(a) The following mixture is placed in a reactor with stirring at 63 C.:

______________________________________200     parts, by weight,                   latex (1)(a)5,000   parts, by weight,                   water14      parts, by weight,                   potassium persulphate0.9124  parts, by weight,                   triallyl cyanurate399.09  parts, by weight,                   n-butyl acrylate______________________________________

The following mixtures are introduced separately into the reactor over 5 hours at 63 C.:

______________________________________Mixture (A):     90      parts, by weight,                           Na--sulphonate of                           C14 -C18 hydro-                           carbons     11.900  parts, by weight,                           waterMixture (B):     23.09   parts, by weight,                           triallyl cyanurate     10.101  parts, by weight,                           n-butyl acrylate______________________________________

The mixture is then polymerised for three hours at 63 C. The polymers formed have gel contents of from 85 to 95%, by weight.sup.(1), and average granule diameters d50 of 0.5 μm (latex (2)(a)).

(b) The following are placed in a reactor at 65 C.:

______________________________________2168    parts, by weight,                  latex (1)(b)9500    parts, by weight,                  water27      parts, by weight,                  potassium persulphate1700    parts, by weight,                  water______________________________________

The following mixtures are introduced into the reactor separately over four hours at 65 C.:

______________________________________Mixture (C):     9214   parts, by weight,                         n-butyl acrylate     15     parts, by weight,                         triallyl cyanurateMixture (D):     6600   parts, by weight,                         water     156    parts, by weight,                         Na--sulphonate of                         C14 -C18 hydrocarbons.______________________________________

The mixture is then allowed to polymerise for four hours at 65 C. The polymers formed have a gel content of 91%, by weight.sup.(1), a degree of swelling of 6.5.sup.(1) and a wide distribution of the average granule diameters of from 0.2 to 0.9 μm (latex (2)(b)), determined by ultra-centrifuge measurement.

(3) Production of the graft product (B)

The following are placed in a reactor and heated to 65 C.:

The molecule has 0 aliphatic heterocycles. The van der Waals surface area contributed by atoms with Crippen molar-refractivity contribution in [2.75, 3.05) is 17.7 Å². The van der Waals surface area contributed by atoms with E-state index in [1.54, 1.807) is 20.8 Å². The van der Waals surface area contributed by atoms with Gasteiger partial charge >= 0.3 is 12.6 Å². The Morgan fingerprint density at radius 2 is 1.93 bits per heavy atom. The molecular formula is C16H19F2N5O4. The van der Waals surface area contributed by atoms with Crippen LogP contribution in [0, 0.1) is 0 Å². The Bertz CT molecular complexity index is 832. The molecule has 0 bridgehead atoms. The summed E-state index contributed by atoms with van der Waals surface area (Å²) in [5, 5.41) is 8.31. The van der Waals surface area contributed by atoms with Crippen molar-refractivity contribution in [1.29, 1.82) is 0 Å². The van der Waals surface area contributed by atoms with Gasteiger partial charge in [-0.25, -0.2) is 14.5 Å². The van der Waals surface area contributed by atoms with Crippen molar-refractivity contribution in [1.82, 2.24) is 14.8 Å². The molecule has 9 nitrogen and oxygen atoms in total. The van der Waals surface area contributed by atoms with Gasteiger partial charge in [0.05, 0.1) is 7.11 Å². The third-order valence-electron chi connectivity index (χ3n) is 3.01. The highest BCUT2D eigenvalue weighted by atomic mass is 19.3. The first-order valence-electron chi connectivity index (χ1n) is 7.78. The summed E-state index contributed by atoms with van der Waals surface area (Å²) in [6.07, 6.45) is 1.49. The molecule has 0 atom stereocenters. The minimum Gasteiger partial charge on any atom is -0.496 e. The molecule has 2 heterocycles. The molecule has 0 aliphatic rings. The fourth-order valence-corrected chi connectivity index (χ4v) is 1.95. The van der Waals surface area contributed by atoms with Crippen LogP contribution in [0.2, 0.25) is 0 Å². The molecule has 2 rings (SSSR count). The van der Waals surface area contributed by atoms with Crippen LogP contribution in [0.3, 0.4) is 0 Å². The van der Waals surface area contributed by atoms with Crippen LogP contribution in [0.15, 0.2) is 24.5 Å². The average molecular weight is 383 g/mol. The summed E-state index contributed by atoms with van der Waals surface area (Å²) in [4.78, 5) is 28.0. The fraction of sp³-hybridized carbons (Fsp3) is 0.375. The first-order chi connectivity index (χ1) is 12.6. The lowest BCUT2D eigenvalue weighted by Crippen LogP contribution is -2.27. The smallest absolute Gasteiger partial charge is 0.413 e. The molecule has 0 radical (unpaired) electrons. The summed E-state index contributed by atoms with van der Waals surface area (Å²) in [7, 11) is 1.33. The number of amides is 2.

a parts, by weight, latex (2)(a) and (2)(b)

The reaction is initiated with a mixture of

b parts, by weight, potassium persulphate

c parts, by weight, water

The following mixtures are introduced into the reactor with stirring over four hours at 65 C.:

______________________________________Mixture E:    d     parts, by weight,                        monomer 1    e     parts, by weight,                        monomer 2Mixture F:    f     parts, by weight,                        water    g     parts, by weight,                        Na--sulphonate of C14 -                        C18 hydrocarbons______________________________________

Table 1 gives a compilation of the reactants for graft products (B) with types K, L and M.

                                  TABLE 1__________________________________________________________________________Graft product (B)   LatexType   Type  a  b  c   d       e     f   g__________________________________________________________________________K  (2)(a)  3088     3.5        145 273 MMA --    880 5L  (2)(a)  3088     3.5        145 76.4                AN  196.6                        S 880 5M  (2)(b)  1300     18 1400            311 AN  799 S 120 22__________________________________________________________________________ Numerical data from a-g in parts, by weight MMA = methyl methacrylate AN = acrylonitrile S = styrene

The mixture is then polymerised for four hours at 65 C.

The graft product latices (K) to (M) are coagulated after addition of an aqueous stabiliser dispersion corresponding to from 0.25 to 1 part, by weight, of a phenolic antioxidant per 100 parts, by weight, of latex solids, by addition of an electrolyte or acid. The resultant powders are dried under vacuum at 70 C.